This is the number one, biggest pet peeve I have as I player. OK, number two. Wait...*does some math*...fifth. This is my fifth biggest pet peeve as a player.

Going to tell you a little story as an example of what I am talking about and how to fix it...

A friend of mine said (paraphrasing), "My dragons are different, and one of the really cool, really different things about them is their language."

She then went on to describe the language of the dragons, how it worked and why. It was a very interesting story, and very well thought out. I liked it a lot actually. It had some similarities to the language of my own dragons.

In the end, one key thing she said stayed with me, because I view my own world's Draconic tongue the say way. She said their language was extremely difficult to learn and speak, because most other creatures aren't physically built the way dragons are and the language itself is complex.


My first question when she was all done was, "Can PCs learn Draconic?"

She said they could. I said, "OK. How does one do that?"

She was perplexed for a moment. She asked what I meant, and I replied that I wanted to know what a character would have to do to learn the Draconic language. Her answer was, you may choose Draconic as one of the languages your PC gains from a high Intelligence score. So, just like you can choose Goblin or Giant, you can choose Dragon (or Draconic).

Does anyone else see the problem? How is this language any more difficult or complex than any other? If I am a Human/Fighter, 1st level, and I have an Intelligence of 12, that means I can speak one additional language. I pick Draconic. Why not?

Here's how it works in D&D-But-Not:

First, you need to spend three Language Slots (a Slot is what we call a Language gained per Intelligence Bonus) in order to speak Dragon. Three.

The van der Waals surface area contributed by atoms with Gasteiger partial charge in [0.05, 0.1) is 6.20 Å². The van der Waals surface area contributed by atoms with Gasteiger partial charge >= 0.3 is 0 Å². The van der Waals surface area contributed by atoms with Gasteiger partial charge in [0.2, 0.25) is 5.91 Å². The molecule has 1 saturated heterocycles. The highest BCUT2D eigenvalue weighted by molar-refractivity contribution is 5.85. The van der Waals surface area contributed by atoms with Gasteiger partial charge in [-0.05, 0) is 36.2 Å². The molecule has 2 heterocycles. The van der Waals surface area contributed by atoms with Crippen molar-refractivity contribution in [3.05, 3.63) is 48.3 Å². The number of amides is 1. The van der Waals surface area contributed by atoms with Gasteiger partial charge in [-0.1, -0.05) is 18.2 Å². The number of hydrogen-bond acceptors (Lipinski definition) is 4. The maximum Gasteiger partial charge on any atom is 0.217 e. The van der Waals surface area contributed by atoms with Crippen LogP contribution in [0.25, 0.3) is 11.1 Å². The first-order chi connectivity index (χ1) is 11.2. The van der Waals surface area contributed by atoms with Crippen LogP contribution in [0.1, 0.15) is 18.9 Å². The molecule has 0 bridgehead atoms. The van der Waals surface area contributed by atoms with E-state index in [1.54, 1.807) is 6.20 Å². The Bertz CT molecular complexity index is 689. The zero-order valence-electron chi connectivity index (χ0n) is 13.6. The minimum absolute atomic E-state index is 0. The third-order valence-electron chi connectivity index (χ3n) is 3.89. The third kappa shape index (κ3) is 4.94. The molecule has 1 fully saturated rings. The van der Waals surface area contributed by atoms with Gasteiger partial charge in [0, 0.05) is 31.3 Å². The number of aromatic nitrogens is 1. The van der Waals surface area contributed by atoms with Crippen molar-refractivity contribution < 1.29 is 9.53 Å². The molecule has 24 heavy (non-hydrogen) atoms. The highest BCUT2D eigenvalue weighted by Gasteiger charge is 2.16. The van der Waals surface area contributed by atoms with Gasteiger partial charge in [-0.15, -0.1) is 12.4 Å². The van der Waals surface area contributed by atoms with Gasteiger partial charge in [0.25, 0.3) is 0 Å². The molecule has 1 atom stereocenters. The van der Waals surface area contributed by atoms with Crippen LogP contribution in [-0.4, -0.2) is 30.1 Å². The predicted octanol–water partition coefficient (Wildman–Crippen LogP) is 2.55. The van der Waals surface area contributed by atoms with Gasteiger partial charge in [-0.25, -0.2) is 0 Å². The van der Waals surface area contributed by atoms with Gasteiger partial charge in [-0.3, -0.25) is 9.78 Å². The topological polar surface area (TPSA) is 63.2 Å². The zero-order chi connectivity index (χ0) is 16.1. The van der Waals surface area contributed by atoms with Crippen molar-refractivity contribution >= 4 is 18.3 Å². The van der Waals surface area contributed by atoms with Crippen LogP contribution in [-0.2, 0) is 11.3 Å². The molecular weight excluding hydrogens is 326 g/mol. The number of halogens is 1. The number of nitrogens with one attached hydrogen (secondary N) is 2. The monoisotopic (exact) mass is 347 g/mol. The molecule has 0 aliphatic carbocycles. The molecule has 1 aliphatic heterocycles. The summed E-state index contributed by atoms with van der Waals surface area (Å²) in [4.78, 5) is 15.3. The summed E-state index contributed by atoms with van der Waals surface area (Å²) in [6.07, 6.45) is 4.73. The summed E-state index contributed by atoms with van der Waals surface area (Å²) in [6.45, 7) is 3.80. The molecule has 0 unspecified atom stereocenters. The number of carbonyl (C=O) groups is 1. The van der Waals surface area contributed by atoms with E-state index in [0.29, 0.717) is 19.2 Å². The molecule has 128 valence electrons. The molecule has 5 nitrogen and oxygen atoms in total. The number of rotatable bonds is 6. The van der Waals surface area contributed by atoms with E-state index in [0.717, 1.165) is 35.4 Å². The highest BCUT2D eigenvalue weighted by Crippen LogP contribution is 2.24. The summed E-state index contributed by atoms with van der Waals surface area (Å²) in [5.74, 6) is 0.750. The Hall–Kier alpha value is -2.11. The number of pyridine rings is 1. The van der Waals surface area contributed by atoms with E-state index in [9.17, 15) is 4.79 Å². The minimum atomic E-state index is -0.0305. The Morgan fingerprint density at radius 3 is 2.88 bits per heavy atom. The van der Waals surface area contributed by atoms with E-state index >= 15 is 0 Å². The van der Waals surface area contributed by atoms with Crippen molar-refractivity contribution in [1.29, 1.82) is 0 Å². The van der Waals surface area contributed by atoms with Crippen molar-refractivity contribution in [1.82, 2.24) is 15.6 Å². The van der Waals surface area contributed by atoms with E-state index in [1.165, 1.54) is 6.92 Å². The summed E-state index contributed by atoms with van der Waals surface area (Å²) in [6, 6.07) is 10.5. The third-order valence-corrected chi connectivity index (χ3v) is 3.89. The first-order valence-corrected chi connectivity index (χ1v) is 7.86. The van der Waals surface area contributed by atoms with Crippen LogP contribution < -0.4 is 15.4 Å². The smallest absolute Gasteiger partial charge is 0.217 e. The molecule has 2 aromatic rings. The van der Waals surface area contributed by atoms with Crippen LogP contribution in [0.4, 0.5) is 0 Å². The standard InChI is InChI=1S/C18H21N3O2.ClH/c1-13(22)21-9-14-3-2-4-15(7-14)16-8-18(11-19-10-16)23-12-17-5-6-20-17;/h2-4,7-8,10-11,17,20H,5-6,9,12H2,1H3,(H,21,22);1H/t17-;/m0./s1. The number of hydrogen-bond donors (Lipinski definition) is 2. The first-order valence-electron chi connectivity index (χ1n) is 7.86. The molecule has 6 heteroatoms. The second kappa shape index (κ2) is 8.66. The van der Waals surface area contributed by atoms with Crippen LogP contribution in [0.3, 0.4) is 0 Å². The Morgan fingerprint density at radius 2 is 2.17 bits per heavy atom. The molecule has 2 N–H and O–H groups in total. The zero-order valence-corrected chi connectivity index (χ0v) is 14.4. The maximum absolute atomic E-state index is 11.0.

If your class is Wizard, or you are playing an Elf, or a Dwarf, it takes two.
If you are an Elven or Dwarven Wizard, you need only spend one.

The language is difficult, physically and mentally. You need a long time to learn it and practice it in order to do it properly. Therefore, it takes up Intelligence bonus points that might have gone elsewhere, to the learning of other languages. Dwarves and Elves have an advantage because they are much longer lived. They have the time to learn something this complicated. Furthermore, Wizards would be one of the few professions with access to books and information on the subject.

Dragons don't exactly go around giving tutorials on their grammar.

Lastly, if you are a normal Human or Wilder (the Halflings of my setting), you must also provide a backstory of how you learned this language. As I noted, there is no Rosetta Stone: Draconic program going around teaching Dragon-Speak to blacksmiths and midwives in their spare time.

The beauty of my little house rule, and it's pretty minor I assure you, is that it directly effects your character.

It does not effect them in a major way, and it doesn't effect a character who doesn't choose to learn Draconic, but it makes an element of my fluff a choice you can make during character creation.

If Orcs are pig-like instead of green and burly, how does it effect me?
If we called Wizards in this setting Spell-Tamers, how does it effect me?
If there are not Clerics in your setting, how...Wait. That matters! I, the player in your setting, care about that!


Fluff is great. I love fluff? Where would a fluffer-nutter sandwich be without the fluff? OK, it would be an all peanut butter sandwich, which honestly I'm fine with, but, NOT THE POINT!

We need fluff. Yet, how can I put this delicately, um, it doesn't really make that game all that different and memorable. If the fluff has no effect on the characters and the game world in a interactive, experienceable way, the game, regardless of your unique story, will feel like any other game in that genre and/or system.

Remember, cotton candy is tasty, but not filling.

Barking Alien


  1. It can be Eberron run on AD&D, Cyberpunk 2020 run on Risus, or B2 run out of the box. Campaigns are as unique as the group that plays them, no more. & certainly no less.